He was involved in an abuse lawsuit
An employee of Biosphere 2 sued the company for breach of contract, claiming that Bannon called her a "29-year-old bimbo," and said he would "kick her a**." He admitted to making the statements during a pretrial interview.
A jury reportedly found in favor of the employee, while another lawsuit with Biosphere 2 officials was settled.
He's been married three times
Bannon has been married and divorced three times. He has one daughter with his first wife, and twin daughters with his second wife.
One of his ex-wives accused him of making anti-Semitic remarks and committing domestic violence. Bannon pleaded not guilty to misdemeanor domestic violence charges, which were eventually dropped, according to The New York Times.
He was raised among Democrats
Bannon was born in Norfolk, Virginia, in 1953. "I come from a blue-collar, Irish Catholic, pro-Kennedy, pro-union family of Democrats," Bannon told Bloomberg in October 2015.
He’s not fond of women’s lib
While talking about why liberal women are not fans of conservative women like Sarah Palin, Bannon said: "... there are some unintended consequences of the women's liberation movement ... That, in fact, the women that would lead this country would be pro-family, they would have husbands, they would love their children.
"They wouldn't be a bunch of dykes that came from the Seven Sisters schools up in New England. That drives the left insane and that's why they hate these women," he continued.
He's been a producer on 18 films
Bannon has produced conservative-leaning documentaries including "Occupy Unmasked," a critique of the Occupy Wall Street movement; "The Undefeated," about Sarah Palin; and some dramas like "The Indian Runner," which starred Sean Penn. He has writing and directing credits on half of them, according to the movie database IMDB.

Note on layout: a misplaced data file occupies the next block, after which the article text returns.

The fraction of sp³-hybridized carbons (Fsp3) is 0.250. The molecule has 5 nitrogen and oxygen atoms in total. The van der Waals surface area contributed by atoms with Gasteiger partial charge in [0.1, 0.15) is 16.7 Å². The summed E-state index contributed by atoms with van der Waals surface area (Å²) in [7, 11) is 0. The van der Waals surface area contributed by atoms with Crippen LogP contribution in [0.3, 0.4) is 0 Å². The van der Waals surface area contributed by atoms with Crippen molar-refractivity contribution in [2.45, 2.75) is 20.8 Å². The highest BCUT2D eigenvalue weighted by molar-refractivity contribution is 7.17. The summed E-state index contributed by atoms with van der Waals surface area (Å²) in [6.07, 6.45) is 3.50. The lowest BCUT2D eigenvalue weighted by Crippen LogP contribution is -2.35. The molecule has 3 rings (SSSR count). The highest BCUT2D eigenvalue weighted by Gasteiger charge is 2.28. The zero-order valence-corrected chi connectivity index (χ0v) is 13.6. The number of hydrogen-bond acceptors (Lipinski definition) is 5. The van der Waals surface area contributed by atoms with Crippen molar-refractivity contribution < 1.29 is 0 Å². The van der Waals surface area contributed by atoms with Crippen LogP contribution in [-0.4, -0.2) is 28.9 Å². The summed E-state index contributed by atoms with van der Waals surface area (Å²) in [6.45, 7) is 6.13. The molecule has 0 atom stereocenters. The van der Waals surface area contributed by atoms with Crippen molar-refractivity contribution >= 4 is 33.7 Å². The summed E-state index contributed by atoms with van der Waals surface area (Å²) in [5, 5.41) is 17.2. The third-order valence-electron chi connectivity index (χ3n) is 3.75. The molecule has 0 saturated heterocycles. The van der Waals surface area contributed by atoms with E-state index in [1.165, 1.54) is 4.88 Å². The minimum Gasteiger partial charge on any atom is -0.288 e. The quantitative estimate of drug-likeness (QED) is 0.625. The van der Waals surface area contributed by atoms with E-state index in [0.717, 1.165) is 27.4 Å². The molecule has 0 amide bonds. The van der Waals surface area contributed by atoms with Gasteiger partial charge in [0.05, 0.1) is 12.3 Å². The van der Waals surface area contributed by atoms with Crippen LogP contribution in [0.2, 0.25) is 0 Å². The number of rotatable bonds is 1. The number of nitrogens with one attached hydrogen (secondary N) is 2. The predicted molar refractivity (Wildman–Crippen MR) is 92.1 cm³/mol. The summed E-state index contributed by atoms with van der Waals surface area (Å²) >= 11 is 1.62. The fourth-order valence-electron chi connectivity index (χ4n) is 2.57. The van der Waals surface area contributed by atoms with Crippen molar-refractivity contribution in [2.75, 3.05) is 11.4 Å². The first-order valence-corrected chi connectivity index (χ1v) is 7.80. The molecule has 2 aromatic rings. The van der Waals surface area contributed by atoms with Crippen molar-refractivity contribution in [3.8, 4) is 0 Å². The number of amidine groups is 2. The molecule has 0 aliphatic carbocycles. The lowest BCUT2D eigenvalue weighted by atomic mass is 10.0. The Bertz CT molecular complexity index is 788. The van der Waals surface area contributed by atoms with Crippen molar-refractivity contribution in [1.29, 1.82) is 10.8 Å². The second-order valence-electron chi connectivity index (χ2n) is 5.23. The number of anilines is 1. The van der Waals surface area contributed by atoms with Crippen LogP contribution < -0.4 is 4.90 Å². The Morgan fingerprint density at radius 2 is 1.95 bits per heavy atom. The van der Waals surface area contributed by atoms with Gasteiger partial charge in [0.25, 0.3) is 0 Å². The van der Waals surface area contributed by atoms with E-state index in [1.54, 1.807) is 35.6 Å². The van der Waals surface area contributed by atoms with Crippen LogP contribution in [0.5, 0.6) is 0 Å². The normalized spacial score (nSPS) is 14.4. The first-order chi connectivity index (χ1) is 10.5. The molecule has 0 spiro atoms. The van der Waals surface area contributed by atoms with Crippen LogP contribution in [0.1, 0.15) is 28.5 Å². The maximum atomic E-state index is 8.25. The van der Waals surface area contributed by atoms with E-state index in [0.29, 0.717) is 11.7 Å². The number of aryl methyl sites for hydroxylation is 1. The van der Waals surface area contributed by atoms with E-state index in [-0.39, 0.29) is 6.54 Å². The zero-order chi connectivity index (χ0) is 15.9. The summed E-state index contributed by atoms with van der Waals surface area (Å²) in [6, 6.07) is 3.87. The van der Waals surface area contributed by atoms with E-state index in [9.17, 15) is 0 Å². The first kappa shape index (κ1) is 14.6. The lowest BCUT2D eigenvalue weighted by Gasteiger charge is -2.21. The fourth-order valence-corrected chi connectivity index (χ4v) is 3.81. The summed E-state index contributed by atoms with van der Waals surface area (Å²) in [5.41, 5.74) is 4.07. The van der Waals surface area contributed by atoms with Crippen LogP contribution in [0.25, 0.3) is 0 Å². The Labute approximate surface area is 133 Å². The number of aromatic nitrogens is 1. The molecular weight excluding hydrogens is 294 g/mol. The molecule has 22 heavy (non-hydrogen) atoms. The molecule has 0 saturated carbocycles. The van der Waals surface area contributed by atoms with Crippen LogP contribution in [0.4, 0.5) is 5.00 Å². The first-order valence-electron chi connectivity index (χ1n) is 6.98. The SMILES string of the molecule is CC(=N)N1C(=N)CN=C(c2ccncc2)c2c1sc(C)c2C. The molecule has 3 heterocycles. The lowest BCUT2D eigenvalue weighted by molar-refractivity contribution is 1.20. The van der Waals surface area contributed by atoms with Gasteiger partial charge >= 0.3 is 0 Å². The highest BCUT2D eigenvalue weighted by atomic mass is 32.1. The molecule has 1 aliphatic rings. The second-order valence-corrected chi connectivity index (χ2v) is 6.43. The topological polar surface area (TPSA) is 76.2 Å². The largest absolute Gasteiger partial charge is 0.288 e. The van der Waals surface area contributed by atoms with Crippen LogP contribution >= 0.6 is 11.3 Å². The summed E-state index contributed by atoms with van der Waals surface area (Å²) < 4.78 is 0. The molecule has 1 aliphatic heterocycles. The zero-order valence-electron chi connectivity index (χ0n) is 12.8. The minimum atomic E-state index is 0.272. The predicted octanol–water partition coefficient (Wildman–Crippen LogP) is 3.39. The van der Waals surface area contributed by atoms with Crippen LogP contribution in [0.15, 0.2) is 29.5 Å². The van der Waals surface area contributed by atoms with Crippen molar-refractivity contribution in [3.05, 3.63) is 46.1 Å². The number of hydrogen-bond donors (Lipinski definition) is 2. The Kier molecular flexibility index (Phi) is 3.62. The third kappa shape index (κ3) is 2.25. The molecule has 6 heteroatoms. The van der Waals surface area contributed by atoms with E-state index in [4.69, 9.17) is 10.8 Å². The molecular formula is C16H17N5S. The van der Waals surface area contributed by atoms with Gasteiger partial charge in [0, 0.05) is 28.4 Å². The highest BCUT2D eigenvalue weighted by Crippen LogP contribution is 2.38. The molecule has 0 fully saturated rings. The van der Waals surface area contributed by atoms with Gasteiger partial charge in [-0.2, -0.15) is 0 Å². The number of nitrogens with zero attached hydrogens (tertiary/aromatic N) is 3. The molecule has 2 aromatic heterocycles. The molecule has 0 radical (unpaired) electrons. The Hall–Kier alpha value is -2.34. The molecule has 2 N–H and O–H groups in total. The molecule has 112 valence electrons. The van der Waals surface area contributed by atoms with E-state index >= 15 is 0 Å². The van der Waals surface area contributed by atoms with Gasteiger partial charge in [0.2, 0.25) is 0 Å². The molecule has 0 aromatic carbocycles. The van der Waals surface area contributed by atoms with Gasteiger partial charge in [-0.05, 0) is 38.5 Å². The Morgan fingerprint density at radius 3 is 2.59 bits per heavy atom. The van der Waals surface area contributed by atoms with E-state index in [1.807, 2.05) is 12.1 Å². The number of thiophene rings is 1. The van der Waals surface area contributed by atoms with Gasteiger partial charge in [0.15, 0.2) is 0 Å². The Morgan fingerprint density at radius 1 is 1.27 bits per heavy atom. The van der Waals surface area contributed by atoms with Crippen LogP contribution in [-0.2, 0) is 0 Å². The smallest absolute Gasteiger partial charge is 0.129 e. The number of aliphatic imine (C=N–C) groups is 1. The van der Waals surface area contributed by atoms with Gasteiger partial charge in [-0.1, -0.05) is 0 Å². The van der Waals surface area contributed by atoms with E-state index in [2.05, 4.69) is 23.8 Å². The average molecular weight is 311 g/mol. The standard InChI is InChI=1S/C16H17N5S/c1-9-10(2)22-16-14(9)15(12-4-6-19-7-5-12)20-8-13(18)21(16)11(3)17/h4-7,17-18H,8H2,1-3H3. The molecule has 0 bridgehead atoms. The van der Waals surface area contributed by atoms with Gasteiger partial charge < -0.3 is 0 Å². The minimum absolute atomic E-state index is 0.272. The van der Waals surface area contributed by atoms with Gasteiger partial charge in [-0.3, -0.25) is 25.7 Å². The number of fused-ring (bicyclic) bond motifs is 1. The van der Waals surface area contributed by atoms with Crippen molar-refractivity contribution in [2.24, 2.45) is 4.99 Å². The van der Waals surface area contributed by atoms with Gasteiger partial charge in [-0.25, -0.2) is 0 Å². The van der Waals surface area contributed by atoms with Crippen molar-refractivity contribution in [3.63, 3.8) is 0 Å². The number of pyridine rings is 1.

He made a bad deal with an internet gaming company
In 2006, Bannon persuaded Goldman Sachs to invest $60 million in Internet Gaming Entertainment, which encouraged players to pay real money for virtual goods in the video game World of Warcraft.
The company went downhill after a Warcraft player sued it, alleging it was "substantially impairing" gamers' enjoyment, according to WIRED.
He has degrees from Harvard and Georgetown
Bannon graduated from Virginia Tech with a bachelor's degree in urban planning in 1976.
He also holds a master's degree from Georgetown University and received his M.B.A. from Harvard.
He helped write the travel ban
Bannon helped to write President Trump's inaugural address as well as the travel ban he rolled out in January in an attempt to bar travel from seven predominantly Muslim countries to the U.S. and to halt refugees from entering the country.
A U.S. district judge ruled against the travel ban after two states filed lawsuits challenging it. In February 2017, a federal appeals court refused to reinstate it.
He served in the Navy
Bannon was in the Navy for seven years, spending a portion of that time at the Pentagon, where he served as a special assistant to the Chief of Naval Operations.